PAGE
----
Neo-Confederate Group Mobilizes To Defend Confederate Battle Flag

ARCHIVO - En esta foto de archivo del 19 de junio de 2015, la bandera de la Confederación ondea cerca del Congreso en Columbia, Carolina del Sur. Durante años, los legisladores de Carolina del Sur se negaron a reab... ARCHIVO - En esta foto de archivo del 19 de junio de 2015, la bandera de la Confederación ondea cerca del Congreso en Columbia, Carolina del Sur. Durante años, los legisladores de Carolina del Sur se negaron a reabrir la discusión sobre la bandera de la Confederación en terrenos del Capitolio estatal con el argumento de que se la retiró de la cúpula por acuerdo entre partidos y que el debate echaría sal sobre las heridas sin necesidad. Esa actitud cambió tras la masacre de nueve personas en una iglesia histórica negra. (AP Foto/Rainier Ehrhardt, File) MORE LESS
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The Sons of Confederate Veterans will not just stand by passively and watch one of their cherished symbols removed from the South Carolina statehouse grounds. “Our heritage is under serious attack,” read a post on the group’s Facebook page. The national group held a conference call last night to organize its lobbying efforts in light of what it called “the rapidly changing situation in Columbia, South Carolina,” according to another post on its Facebook page.

“I am concerned because this is a mass hysteria on anything Confederate, whether it is South Carolina or Georgia, or I got calls from what’s happening in Washington state and Alabama. It’s all over and it just seems like a feeding frenzy,” Charles Kelly Barrow, the commander in chief of the national Sons of Confederate Veterans organization, told TPM. “It’s wrong and it’s tragic that they’re taking something that happened in South Carolina — a tragedy — and people are trying to make political statements.”

Earlier in the week, the South Carolina division of the Sons of Confederate Veterans posted a “CALL TO ACTION !!!!!!!!!!!” on its Facebook page, urging members to call their state legislators and lobby against the removal of the flag, which has flown above Confederate monument near the Capitol since 2000.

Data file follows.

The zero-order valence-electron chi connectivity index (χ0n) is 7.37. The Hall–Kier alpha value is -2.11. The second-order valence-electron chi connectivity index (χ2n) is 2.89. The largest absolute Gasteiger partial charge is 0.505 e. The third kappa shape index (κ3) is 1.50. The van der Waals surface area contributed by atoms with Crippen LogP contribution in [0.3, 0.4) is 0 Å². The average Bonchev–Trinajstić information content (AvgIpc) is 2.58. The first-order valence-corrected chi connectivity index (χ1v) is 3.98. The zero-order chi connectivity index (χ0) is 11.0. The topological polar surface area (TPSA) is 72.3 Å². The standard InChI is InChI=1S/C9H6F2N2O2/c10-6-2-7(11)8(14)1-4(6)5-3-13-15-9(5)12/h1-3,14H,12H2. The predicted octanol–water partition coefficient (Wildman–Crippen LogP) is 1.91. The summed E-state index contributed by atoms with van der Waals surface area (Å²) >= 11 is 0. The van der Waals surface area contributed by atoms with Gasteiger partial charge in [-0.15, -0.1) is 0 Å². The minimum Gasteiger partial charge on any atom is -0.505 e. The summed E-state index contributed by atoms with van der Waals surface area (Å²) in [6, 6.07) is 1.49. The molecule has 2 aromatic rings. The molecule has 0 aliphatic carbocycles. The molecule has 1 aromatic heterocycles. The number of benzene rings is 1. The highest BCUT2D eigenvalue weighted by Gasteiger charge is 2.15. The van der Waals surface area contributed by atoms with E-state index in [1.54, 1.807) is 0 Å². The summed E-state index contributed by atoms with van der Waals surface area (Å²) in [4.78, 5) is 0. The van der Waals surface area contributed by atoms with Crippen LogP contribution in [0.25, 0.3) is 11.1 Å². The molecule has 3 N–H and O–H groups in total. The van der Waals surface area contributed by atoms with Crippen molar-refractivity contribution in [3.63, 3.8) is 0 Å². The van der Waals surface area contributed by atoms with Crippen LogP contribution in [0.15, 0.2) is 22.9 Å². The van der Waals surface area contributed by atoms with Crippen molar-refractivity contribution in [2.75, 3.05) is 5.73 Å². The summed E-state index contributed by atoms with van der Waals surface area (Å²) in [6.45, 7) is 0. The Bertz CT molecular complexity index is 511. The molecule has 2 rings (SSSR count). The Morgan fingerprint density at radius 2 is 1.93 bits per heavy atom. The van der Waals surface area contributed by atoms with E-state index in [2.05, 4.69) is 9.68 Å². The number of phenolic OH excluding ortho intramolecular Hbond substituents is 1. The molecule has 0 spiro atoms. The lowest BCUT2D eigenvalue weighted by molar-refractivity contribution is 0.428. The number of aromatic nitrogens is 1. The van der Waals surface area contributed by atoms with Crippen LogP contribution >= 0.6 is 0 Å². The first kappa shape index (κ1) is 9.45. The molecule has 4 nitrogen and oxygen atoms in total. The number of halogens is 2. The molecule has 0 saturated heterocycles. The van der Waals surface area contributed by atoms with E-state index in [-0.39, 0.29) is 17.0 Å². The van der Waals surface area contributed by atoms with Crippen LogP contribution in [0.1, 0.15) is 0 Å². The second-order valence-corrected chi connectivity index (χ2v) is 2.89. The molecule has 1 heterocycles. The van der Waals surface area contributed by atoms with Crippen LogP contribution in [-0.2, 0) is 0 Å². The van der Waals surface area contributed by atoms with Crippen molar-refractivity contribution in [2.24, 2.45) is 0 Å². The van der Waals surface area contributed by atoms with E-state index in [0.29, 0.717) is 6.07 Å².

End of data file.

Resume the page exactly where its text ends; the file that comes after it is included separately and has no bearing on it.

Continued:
“For one hundred and fifty years, Southerners have been maligned by the victors of an unnecessary war. In recent years some headway has been made in educating our fellow countrymen as to the true facts of our shared history,” the post said. “But even though Confederate history and the symbols of the South had no connection whatsoever with the senseless crime in question, a loud cry for punitive reparations (first) demanding the removal of the Confederate Battle Flag from the Confederate monument at the Statehouse in Columbia, SC.”

Movement to remove the flag gained steam Monday when South Carolina Gov. Nikki Haley (R) — joined by state lawmakers of both parties as well as U.S. Sens. Lindsey Graham (R-SC) and Tim Scott (R-SC) — announced she supported efforts to take the flag down and would call on a special legislative session if legislators were unable to do so in the current term. According to the New York Times, a two-thirds majority vote in both chambers will be required to address the issue.

The Sons of Confederate Veterans is identified as a neo-confederate group by the Southern Poverty Law Center. It reportedly has a membership of more than 29,000, limited to “male descendants of any veteran who served honorably in the Confederate armed forces.” SCV is headquartered in Columbia, Tenn. It was instigator of the Confederate flag speciality license plates that the Supreme Court last week ruled Texas could reject. Its members will “commit the vindication of the cause for which we fought,” reads a portion of the South Carolina CSV website.

“It seems like they were looking for the opportunity to make a big deal of the Confederate monuments,” Barrow said in the interview with TPM, comparing the effort to ISIS’s destruction of ancient monuments or the Nazis’ plunder of art during World War II. “First it’s going to be the Confederate flag, and then it will be Confederate monuments.”

The organization has made statements condemning the massacre in a historically black church in Charleston that left nine African Americans dead and distancing itself from the suspected shooter Dylann Roof, who was previously photographed with various Confederate flag memorabilia.

“I just don’t see the connection. The Confederate battle flag didn’t shoot those people in the church. It was a kid with a mental illness that is what is is. People need to be looking at that,” Barrow said.

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